Photo by Hae Kwong Cheong
|Text and Context in Dialogue|
Lights in the darkness: The family festival of Tihar
With the arrival of Tihar we come to the conclusion of the long sequence of festivals that began four months previously at Gathan Mugah (see Cleansing the City: festivals of the monsoon, VOB 3:2, May 2004). As in previous articles I will focus on the festival as it is celebrated with the most broadly by the Newars in the Kathmandu Valley. The festival consists of five days of worship and feasting with the focus on a different deity each day. The festival has further significance as the Nepal Sambat (Nepal Era - the traditional calendar of the Kathmandu Valley) New Year takes place during its course.
The first day of the festival is set aside for the worship of the crow. Small leaf dishes are set out containing food, coins and burning incense. Crows are found throughout the city and usually feed on carrion such as the rats that are trapped and thrown out onto the lane each morning. They are feared as bad omens - woe betide the person on whose head a crow alights. The crow is, in fact, worshipped as the messenger of Yamadyah, the lord of the realm of the dead, also called Yamaraj.
The following day is the day for the worship of dogs. Dogs belonging to the household, as well as mangy street dogs, are fed and offered puja in the form of vermilion tika on the head and garlands of marigolds. Like the crow, the dog also has a connection with death, for he is the guardian deity at the gates of Yamadyah's kingdom. Though on any other day a dog's existence is not the pleasant life of the doted pet, on this day, at least, it is treated most royally.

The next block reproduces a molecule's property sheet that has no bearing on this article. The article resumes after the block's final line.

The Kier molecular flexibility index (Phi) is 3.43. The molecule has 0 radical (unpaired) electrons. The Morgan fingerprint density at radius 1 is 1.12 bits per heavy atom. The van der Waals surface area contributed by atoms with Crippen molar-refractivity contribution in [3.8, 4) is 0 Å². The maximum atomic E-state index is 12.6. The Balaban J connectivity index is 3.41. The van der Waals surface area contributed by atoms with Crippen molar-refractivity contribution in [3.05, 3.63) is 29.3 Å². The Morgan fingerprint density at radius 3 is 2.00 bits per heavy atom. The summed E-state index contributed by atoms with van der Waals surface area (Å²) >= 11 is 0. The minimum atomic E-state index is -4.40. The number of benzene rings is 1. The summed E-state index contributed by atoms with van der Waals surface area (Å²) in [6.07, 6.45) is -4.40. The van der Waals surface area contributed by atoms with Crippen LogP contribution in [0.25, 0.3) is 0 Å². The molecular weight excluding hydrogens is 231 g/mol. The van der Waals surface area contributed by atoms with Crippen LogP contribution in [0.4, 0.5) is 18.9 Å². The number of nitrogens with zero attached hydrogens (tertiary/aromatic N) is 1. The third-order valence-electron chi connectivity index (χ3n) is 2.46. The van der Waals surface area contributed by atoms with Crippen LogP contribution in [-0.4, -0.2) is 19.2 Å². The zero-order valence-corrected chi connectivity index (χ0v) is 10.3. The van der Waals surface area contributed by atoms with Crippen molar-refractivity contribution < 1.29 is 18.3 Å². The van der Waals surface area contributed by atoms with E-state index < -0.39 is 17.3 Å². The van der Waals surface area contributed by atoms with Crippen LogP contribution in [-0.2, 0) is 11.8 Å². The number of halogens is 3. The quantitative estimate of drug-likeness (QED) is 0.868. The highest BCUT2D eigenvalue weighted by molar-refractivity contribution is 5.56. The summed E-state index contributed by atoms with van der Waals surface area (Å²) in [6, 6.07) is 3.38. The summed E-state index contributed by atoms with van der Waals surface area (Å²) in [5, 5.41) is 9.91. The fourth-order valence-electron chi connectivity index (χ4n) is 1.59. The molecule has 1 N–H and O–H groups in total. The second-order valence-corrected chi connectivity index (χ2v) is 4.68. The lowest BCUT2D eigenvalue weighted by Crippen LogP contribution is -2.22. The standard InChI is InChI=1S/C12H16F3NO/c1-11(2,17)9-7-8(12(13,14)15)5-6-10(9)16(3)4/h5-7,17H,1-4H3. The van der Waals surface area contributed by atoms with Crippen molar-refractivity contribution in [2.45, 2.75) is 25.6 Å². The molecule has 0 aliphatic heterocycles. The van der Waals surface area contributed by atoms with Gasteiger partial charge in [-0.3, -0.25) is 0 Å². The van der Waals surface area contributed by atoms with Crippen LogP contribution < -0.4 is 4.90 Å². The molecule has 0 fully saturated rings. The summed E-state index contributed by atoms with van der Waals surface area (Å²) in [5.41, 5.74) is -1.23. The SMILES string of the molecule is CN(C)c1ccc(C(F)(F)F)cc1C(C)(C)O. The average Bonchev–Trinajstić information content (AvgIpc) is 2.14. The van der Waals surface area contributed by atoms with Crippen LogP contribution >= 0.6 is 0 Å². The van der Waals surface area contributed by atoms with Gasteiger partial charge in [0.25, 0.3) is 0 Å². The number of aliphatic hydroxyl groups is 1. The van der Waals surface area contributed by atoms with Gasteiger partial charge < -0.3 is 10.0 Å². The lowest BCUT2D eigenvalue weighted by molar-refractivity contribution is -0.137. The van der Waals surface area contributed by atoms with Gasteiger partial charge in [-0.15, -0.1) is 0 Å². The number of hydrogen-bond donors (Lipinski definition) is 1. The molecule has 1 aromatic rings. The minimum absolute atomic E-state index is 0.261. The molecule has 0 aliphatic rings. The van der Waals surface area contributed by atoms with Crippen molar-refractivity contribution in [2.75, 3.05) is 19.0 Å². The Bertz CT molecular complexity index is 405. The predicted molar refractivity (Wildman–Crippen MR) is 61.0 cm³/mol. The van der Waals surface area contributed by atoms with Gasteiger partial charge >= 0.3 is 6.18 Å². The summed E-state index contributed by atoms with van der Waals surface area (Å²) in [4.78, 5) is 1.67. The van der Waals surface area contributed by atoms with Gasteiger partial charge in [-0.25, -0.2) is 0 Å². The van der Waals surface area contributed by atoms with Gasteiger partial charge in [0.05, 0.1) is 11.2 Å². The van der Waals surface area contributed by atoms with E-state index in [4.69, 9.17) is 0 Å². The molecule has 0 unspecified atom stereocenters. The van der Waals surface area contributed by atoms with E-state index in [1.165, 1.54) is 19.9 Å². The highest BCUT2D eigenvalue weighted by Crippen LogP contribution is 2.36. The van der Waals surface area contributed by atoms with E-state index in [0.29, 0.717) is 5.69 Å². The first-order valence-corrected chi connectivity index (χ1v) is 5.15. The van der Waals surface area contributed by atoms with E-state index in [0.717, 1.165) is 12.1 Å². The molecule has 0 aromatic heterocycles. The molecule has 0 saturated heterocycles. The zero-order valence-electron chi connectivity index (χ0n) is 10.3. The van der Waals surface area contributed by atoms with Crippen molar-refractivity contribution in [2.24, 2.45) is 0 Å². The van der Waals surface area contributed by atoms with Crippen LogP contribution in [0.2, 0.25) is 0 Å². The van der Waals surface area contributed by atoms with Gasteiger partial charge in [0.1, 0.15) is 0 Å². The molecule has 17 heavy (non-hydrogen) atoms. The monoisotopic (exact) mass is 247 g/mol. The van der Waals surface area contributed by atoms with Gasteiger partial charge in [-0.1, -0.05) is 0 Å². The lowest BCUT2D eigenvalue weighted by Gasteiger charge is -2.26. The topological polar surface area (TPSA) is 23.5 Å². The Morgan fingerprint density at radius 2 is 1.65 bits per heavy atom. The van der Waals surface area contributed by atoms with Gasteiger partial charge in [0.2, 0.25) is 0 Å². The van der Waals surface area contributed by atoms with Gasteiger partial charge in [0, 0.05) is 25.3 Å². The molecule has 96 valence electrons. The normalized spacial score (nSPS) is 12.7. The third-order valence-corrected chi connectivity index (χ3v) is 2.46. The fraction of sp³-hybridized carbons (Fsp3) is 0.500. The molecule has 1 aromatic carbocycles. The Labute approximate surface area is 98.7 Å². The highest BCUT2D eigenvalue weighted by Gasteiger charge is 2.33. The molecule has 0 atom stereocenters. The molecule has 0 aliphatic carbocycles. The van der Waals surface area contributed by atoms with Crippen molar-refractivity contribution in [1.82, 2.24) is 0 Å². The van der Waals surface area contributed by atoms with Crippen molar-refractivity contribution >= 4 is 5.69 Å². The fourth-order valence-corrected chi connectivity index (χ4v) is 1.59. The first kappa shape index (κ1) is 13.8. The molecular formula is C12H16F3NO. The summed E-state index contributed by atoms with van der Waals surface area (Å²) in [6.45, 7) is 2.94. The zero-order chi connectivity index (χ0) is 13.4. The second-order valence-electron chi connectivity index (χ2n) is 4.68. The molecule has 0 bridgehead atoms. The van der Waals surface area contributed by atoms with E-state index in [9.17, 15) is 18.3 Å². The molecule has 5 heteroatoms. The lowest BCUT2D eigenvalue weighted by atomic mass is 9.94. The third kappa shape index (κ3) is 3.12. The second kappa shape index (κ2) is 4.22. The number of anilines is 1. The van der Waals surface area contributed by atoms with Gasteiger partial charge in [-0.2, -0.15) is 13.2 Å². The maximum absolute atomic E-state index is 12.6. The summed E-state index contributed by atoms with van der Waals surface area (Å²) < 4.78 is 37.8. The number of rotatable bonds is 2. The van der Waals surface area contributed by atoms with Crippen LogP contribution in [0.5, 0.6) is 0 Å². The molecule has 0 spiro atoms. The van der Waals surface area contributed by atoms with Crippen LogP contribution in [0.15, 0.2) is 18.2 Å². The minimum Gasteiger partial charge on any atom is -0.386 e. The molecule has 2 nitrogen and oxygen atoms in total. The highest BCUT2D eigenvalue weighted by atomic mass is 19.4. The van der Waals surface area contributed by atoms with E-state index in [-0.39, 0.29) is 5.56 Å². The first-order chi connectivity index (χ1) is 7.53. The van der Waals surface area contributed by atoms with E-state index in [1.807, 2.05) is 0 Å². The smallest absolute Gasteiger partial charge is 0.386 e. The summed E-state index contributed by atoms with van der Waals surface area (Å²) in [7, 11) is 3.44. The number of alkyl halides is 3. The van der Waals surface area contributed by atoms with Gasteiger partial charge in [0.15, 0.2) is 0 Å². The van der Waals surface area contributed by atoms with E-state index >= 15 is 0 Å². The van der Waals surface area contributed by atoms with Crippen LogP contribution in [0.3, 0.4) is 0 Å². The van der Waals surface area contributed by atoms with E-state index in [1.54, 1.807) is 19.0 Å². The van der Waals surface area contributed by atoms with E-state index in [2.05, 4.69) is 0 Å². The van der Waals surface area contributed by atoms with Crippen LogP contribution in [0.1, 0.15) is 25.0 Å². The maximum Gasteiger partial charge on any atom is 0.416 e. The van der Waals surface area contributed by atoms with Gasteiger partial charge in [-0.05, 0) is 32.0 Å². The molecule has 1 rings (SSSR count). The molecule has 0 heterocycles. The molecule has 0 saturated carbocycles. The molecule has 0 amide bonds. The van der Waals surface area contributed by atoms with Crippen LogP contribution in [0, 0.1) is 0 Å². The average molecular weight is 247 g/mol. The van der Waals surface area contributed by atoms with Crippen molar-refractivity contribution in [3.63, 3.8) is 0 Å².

Like the previous day this one is a relaxed affair. Most people continue their daily work in the workshop or at the office. But an atmosphere of jollity pervades the streets. Unlike Dasain, when the slaughter of so many animals gives the festival a more serious feel, Tihar is a pleasant, relaxed affair. Traditionally this is the only festival during which gambling was permitted. Still today, everywhere there are knots of men, heads down throwing dice onto a cloth, or counting out coins as stakes for the cards.
This new moon day is the first of the three important days of the festival. Houses are swept clean and daubed with a fresh mixture of cow dung and red clay. The household must now prepare for the visit of Lakshmi, the goddess of wealth.
In the morning, before the worship of Lakshmi, the cow is worshipped. Cows are bathed, and vermilion and yellow colours are applied to the cows' head and horns. Garlands of marigold are hung around the cow's neck. The sacred thread, that was tied onto the wrist of the devotee on Janai Purnima (Raksha Bandhan or Gun Punhi), three months before, is now removed and tied onto the tail of the cow. Like the crow and the dog, the cow has a strong connection with the god of the dead, Yamadyah. It is the cow who, it is believed, will assist the worshipper to enter Yamadyah's kingdom when he dies. Moreover, the cow is worshipped as the earthly form of Lakshmi who will be further worshipped in the evening.